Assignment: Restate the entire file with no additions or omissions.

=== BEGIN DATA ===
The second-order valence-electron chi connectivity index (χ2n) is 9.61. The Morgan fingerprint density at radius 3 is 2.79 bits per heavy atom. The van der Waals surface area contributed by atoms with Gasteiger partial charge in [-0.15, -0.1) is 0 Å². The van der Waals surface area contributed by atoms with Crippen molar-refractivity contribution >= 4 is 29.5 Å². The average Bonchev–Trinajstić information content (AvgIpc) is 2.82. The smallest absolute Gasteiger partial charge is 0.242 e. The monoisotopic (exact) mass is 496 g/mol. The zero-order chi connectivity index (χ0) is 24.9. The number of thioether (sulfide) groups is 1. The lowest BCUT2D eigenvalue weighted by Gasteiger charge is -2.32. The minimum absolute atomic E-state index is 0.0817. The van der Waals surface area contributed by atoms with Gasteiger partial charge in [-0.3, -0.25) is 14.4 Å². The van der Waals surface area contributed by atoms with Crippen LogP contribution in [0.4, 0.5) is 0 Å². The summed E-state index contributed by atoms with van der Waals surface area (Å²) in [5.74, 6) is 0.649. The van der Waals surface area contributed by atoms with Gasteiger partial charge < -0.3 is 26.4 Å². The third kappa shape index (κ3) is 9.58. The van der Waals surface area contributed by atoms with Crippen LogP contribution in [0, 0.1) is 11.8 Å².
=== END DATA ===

The second-order valence-electron chi connectivity index (χ2n) is 9.61. The Morgan fingerprint density at radius 3 is 2.79 bits per heavy atom. The van der Waals surface area contributed by atoms with Gasteiger partial charge in [-0.15, -0.1) is 0 Å². The van der Waals surface area contributed by atoms with Crippen molar-refractivity contribution >= 4 is 29.5 Å². The average Bonchev–Trinajstić information content (AvgIpc) is 2.82. The smallest absolute Gasteiger partial charge is 0.242 e. The monoisotopic (exact) mass is 496 g/mol. The zero-order chi connectivity index (χ0) is 24.9. The number of thioether (sulfide) groups is 1. The lowest BCUT2D eigenvalue weighted by Gasteiger charge is -2.32. The minimum absolute atomic E-state index is 0.0817. The van der Waals surface area contributed by atoms with Gasteiger partial charge in [-0.3, -0.25) is 14.4 Å². The van der Waals surface area contributed by atoms with Crippen LogP contribution in [0.4, 0.5) is 0 Å². The summed E-state index contributed by atoms with van der Waals surface area (Å²) in [5.74, 6) is 0.649. The van der Waals surface area contributed by atoms with Gasteiger partial charge < -0.3 is 26.4 Å². The third kappa shape index (κ3) is 9.58. The van der Waals surface area contributed by atoms with Crippen LogP contribution in [0, 0.1) is 11.8 Å².